Mary Melfi belongs to the last generation of Italian immigrants to Canada. In the 1950s, she arrived in Montreal and, like most of her fellow immigrants, was schooled in English. This fact was not without implications in a Quebec in the midst of an identity crisis, where Montreal’s linguistic balance became a crucial political issue. Mary Melfi was nevertheless obliged to observe these linguistic and political upheavals as she continued her journey in the English-speaking literary world, which had already been shaped by previous generations of immigrant writers. After the Scots, the Irish and the Ashkenazi Jews, it was now the turn of the Italians to make their mark on the literary scene. And Mary did so with a tenacious ingenuity that was not devoid of brilliance. Editions Guernica was on hand to support her, as its founder, Antonio d’Alfonso, is an inimitable talent scout.
Mary Melfi soon stood out. The surrealism of her poetic universe, punctuated by abrupt phrasing and populated by surprising, lapidary images, reflects the inequalities of a society overwhelmed by progress. Over the years, she has published a dozen books, including two novels and a play. Her latest opus, Welcome to Hard Times, is no exception. The title itself is not insignificant. It refers expressly to two novels of the same name. The first, by E.L. Doctorow, was made into a film in 1967 (with Henry Fonda in the lead role); the second, by Dickens, tells the story of a devastating strike in the Manchester mills in the 19th century. It’s no coincidence that this fight against evil and exploitation is also the leitmotif of Melfi’s work. Divided into eight sections, the poems in this recent collection describe a world made even crueler and more absurd by the impoverishment brought about by hypercapitalism. ‘ Being poor is synonymous with living in the desert/with machine guns for company/Nothing Much to eat/Nothing much to do.
This is Melfi’s style. Reduced to the bone. Anger, revolt and irony run between the lines. Faced with the fears induced by the alleged excesses of multiculturalism, she asserts: “Some say such divisions are destructive. Some say my country is being destroyed-/divide a proton and see what happens!/I say: Don’t worry. But this elliptical poetry is also keen to settle accounts with God himself and his crucified son! In her poem The Man from Beyond Time, Superman is the Jesus Christ of the 21st century… Superman performs miracles, so does Jesus Christ/except Superman decides whom he helps out/but anyone can pray to Jesus Christ/and get Him to come round and work his magic/so Jesus Christ is the real superhero in this saga/if you ask me/. The superimposition of these scrappy phrases exudes a false naiveté that gives her writing all its aplomb and originality.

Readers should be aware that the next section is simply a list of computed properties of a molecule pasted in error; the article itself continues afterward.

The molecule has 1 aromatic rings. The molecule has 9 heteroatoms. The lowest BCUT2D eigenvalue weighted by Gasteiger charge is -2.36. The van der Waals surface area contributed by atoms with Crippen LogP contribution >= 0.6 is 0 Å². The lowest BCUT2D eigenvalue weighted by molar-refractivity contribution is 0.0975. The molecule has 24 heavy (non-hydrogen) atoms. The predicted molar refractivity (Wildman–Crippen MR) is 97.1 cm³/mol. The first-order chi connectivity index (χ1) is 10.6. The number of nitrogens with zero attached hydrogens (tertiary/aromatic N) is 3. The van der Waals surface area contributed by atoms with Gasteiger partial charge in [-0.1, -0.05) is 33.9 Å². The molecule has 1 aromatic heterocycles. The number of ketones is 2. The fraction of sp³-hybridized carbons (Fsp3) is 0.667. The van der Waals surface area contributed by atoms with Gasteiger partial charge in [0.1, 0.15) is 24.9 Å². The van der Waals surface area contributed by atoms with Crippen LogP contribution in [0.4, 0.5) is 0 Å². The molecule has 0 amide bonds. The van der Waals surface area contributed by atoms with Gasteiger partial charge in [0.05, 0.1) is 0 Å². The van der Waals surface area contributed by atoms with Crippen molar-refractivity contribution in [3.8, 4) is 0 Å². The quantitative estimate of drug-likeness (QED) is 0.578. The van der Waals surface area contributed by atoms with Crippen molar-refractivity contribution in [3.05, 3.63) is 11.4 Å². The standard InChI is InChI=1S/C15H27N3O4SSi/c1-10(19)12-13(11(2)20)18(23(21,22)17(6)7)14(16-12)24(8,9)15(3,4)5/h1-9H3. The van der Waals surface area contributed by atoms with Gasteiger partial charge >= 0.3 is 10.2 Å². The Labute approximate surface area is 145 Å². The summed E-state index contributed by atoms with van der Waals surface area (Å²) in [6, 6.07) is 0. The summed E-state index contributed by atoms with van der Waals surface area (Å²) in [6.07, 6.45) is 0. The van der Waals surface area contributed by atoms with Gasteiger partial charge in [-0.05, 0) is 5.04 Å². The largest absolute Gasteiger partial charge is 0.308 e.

This is particularly true of her story “Là-bas en Italie, conversation avec ma mère”, the original of which was published in 2009 by Guernica. Antonio D’Alfonso, her historic publisher, presents it with sensitivity and modesty. Reading the hundred or so columns in this editorial UFO, halfway between ethnographic document, autobiography and dramatic comedy, I can’t remain indifferent. These chronicles, born of the intertwining of two strong individualities, are also mine. More than once, I found myself, like the child I was then. They punctuate my own journey. The song “La casetta piccolina in Canada” was still on the charts when I left the port of Naples. Here’s what she had to say about that port: “Naples, city of jubilation and sorrow. A city of beginnings and endings. Can history be remade? It all depends… Do the poor weigh in the balance? Is America the biblical land of milk and honey? Is there life after death? That says it all. By tracing the thread of his own life, Melfi reveals the other, invisible, hidden side of History: the one we want to forget because it reminds us of the time when we were poor. Suddenly, this story is no longer a personal, intimate tale, a “wives’ tale”, but rather the eternal story of exile, of generations, and through it, the story of our human condition. It is in this way that this book becomes universal. At a time when right-wing extremists around the world are thriving on denouncing immigration, everyone should read it.
Melfi succeeds in the trick of making a banal life seem moving, funny and fascinating, without ever falling into melodrama. Apparently, girls are better at this than boys. This is shown by the large number of artistic initiatives on the same theme in France and, no doubt, elsewhere in Europe. Mary Melfi was a pioneer in this field. And what a pioneer she was! Mordant, ironic and capable of self-mockery, she integrates her mother’s many recipes into her memories! Because the passing of the torch also takes place in the womb, in both senses of the word. Is it any wonder that this book ends with recipes for cookies?
In short, let’s make our amends here. Wary of the miserabilism associated with immigration and its melodramatic overtones, I was mistaken in initially classifying this book in that category. I’ve always felt that stories like this could only be told if they were the result of either exile – i.e., the impossibility of return – or tragedy. That’s why I decided from the outset to dramatize it in novels, which, alas, are nowadays plagued by bloody news stories. For me, the ” educational novel ” was the obvious way to tell this hidden story. The Polytechnique tragedy, which took place over thirty years ago in Montreal, was an eye-opener. I wanted to tell it in my own way in a novel, “La coïncidence”, published by the same Quebec publisher. It’s no coincidence. My latest novel traces the impact this tragedy had on the second generation. But will it even be audible? In these difficult times, it’s vital to restore the thread of history, large and small, as Mary Melfi has doggedly done.